If you are over the age of twelve, you shouldn’t be using the word “fair”.
The word fair is widely misunderstood and almost always misused.
The word fair, by definition, means; reasonable, rational, in accordance with the rules and/or standards, equitable, not preferential, unbiased.
How many times have you heard someone say “that’s not fair”, and you thought to yourself, “they are just being selfish.”
It would seem that the way the vast majority of people use the word ‘fair’ is, in reality, just an excuse for being selfish. When people say that something is ‘unfair’, what they are really saying is that they didn’t get what they wanted, regardless of whether that thing was reasonable or rational.
As people mature (something that isn’t as correlated to age as you might assume), they are supposed to have a better understanding of the premise that they can’t always get what they want, and that there needs to be a balance struck between their own needs and wants and the needs and wants of others.
Fair, or unfair: unequivocally inappropriate?
When you use the word ‘fair’, it is unclear what exactly you believe to be the offending factor. That is, do you believe that the situation is unreasonable, biased, or inequitable? Since these aren’t the same things, they can have different causes as well as different solutions.
To be clear, equitable does not mean “the same”. Equitable is a judgment, a qualitative value. One plus one plus one equals three, but it is not the same as three (which is a single digit without any operations performed on it to change or modify it).
For example …
I give a shopkeeper one dollar for a bag of candy. We agree that one bag of candy has a value of a single dollar, which is a number we can both agree on. It is an equitable, fair exchange, but only if we both agree on the item’s value.
It is reasonable, and not unfair, to restrict the operation of an automobile to a certain minimum and maximum age for various reasons – physical ability, mental competence, ability to understand and accept responsibility – and while this may seem biased and preferential, there is much research to prove that these are reasonable, rational, equitable rules and standards. ‘Fairness’ doesn’t really enter into the equation.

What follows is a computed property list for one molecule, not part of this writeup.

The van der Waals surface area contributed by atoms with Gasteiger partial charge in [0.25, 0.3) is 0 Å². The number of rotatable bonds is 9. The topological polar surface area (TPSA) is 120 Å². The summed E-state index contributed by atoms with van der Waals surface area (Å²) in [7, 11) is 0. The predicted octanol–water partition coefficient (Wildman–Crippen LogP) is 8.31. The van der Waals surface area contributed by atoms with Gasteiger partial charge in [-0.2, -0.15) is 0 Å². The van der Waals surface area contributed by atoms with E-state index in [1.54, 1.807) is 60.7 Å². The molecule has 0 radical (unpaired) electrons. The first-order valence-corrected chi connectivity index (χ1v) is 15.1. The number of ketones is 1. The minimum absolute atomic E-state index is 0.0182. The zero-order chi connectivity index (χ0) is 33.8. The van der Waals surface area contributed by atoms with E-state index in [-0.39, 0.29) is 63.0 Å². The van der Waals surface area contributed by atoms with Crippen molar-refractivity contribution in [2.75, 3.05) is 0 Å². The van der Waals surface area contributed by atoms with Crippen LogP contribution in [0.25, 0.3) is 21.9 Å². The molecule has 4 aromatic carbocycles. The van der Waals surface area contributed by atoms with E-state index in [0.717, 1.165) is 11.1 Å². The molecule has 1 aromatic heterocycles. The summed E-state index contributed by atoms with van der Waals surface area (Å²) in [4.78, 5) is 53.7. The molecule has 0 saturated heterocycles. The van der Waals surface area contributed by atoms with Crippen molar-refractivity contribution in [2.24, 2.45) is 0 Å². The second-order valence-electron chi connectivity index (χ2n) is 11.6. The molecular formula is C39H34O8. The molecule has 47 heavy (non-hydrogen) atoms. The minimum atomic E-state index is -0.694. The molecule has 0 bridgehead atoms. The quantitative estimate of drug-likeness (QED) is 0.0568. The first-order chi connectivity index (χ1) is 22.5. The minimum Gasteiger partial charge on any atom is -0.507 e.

In all fairness …
You’ve likely heard, and you may have even said it yourself: “Life isn’t fair”. But does that mean you’re supposed to just shut up and take whatever’s coming to you?
Just because things are biased, or aren’t reasonable, rational, or equitable, this doesn’t mean they are acceptable.
Yes, there are many things in life that are unreasonable, irrational, biased, or inequitable – in other words, “unfair”. You need to understand and know “why”, or in other words, what the cause of the unfairness is, and if it is real or just selfishly perceived.
If it is real and you can pinpoint the cause, then you may be able to resolve or change it. If, however, you can’t state clearly what you believe to be “unfair”, how then can you fix the problem? How will others be able to understand and know what aspect of said unfairness you are having an issue with?
What is “unfair”? and what does any of this have to do with relationships?
As most people misuse the words “fair and unfair” to mean a benefit to them regardless of anyone else concerned, it really should be obvious that the selfish form or use of these words is detrimental to any relationship.
It sets the stage for an unbalanced relationship; one that slants towards and gives an advantage to one side or the other.
It disallows resolution or solution, as no one really knows what ‘fair’ or ‘unfair’ is referring to, specifically.
Just as things that are ‘unfair’ should not be accepted, not clearly defining what is meant by ‘unfair’ should not be accepted.
Also, it simply reeks of false expectations. By that, I mean that by being selfish, your expectations can’t, won’t, and shouldn’t be met.
Managing expectations is one of the keys to a “good together” healthy relationship.
(For more on expectations see my blog posts on Relationship Structure, specifically Part 2 – Expectations).
As I stated in the beginning, ‘fair’ and ‘unfair’ are words of immaturity. They are vague and ill-defined and when used incorrectly they have no clear, concise meaning. When you use these words in this way, they come across as being self-serving.
Your challenge this week is to stop using the words ‘fair’ and ‘unfair’. Instead, be clearer and use; reasonable, rational, equitable, nonpreferential, unbiased, or ‘in accordance with the rules and/or standards’ so that people can really understand what it is that you are talking about.
Also, when others use these words, ask them what they mean. Ask them to be more specific. That is the only way that either of you will be able to approach the real issues.
Good Together: your guide to healthy, happy relationships
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